In addition, Senator Russell Black – who has known the family for many years – and Representative Elect Mike Soboleski, Representative Scott Landry, and Commissioner Bob Carlton presented the family with a memoriam that Black sponsored in the State Legislature, recognizing Zelwood’s service and sacrifice.

Rob McCann from Jared Golden’s office delivered a statement on behalf of the congressman.

Tom Saviello, Master of Ceremonies for the service, said that while Governor Janet Mills could not attend the services, she sent a video message for the family.

Jesse Hildebrand, former Commander of the 343rd, said that a crew of four from the squadron came up from Louisiana for the services and to bring Zelwood home.

“He’s still a member of our squadron and a brother, no matter how long,” Hildebrand said.

Sue White receives a folded American Flag with honor and gratitude for Sgt. Zelwood Gravlin’s service.

Ida Gravlin, Zelwood’s mother and Sue’s great-grandmother, struggled to fully accept that he was gone. The family story is that when Zelwood’s personal belongings were returned to the family, a letter was found that had been written three days before his plane went down. While Ida and Zelwood corresponded regularly, this last letter had never been mailed. Ida requested that the letter never be opened while she was alive.

In 2003, some time after Ida’s death, the family opened the letter.

“Mom, stop sending me so much postage,” was one of the things Sue remembers Zelwood writing.

Before the services began, a heavy rain storm drenched the area. By the time the gathering began the trip up to Mike Square Cemetery, the rain had ceased and the sun was starting to peek out through the thick clouds.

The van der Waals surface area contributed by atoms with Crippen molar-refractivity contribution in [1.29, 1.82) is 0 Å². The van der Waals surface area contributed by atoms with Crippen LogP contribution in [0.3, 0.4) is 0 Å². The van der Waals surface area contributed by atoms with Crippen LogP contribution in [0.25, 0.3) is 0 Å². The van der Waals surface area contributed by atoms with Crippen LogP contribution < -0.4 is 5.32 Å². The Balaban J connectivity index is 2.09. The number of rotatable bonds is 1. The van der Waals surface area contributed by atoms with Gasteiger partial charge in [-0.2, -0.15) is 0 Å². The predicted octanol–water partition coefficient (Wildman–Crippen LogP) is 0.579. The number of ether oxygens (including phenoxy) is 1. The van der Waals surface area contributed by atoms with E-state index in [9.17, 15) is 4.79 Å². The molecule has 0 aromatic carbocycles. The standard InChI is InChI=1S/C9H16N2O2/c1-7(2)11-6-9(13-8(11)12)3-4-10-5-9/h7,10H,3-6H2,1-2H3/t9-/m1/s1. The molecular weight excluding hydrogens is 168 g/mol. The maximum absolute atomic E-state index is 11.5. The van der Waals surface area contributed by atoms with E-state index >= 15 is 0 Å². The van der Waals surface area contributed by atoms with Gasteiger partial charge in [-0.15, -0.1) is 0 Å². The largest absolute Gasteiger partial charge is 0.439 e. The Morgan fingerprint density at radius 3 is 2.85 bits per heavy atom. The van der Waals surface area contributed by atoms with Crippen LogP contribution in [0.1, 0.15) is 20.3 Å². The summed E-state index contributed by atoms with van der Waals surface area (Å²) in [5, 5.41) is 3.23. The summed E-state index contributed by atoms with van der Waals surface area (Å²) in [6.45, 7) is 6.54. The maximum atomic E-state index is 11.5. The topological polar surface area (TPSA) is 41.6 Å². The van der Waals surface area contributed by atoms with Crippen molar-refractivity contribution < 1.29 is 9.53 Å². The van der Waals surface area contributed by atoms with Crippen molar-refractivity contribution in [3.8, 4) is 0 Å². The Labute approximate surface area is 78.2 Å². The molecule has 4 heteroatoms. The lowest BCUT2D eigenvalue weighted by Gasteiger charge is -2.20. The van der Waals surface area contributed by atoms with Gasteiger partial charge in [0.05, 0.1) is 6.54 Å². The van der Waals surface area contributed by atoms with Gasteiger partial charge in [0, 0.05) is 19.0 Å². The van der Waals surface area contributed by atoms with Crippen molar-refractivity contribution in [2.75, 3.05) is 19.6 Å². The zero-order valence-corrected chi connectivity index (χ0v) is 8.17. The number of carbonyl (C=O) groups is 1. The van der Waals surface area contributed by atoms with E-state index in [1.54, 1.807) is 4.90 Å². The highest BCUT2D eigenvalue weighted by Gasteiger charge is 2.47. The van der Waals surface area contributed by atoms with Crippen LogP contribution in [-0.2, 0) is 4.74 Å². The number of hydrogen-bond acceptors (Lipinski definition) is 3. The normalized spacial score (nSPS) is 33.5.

Zelwood Gravlin will be buried by his mother, Ida Gravlin, in Avon.

Members of the Norton-Wuori Post 61 in Kingfield were present at the cemetery, along with the Color Guard from the Jay VFW Post 3335 and the Color Guard from Farmington Roderick-Crosby Post 28. Father Paul Dumais officiated the services, which were brief and followed by a luncheon reception at the PACC.

“He’s home,” Sue said. “He’s home where he belongs. He’s buried with his mom.”

The family would like to thank the following: the U.S. Army; Fort Drum contingent; Sarah L. Scott, SFC, U.S. Army; Scott Adams and Adams Funeral Home; Brian Donovan; Chris and Julie Hardy and Edmunds Market; Farmington Post 28; Phillips Post 64; the PACC; Bruce and Winona; Father Paul; Paul Harden; and others who assisted throughout this process.

The service was recorded, but not livestreamed, by Mt. Blue TV and will be made available for viewing at MtBlueTV.org

Left, Farmington Legion Post 28 Color Guard; right, Jay VFW Post 3335 Color Guard.


The convoy escorting Sgt. Zelwood Gravlin to his final resting place in Mile Square Cemetery, next to his mother and sister.


“Mom, I’m home.”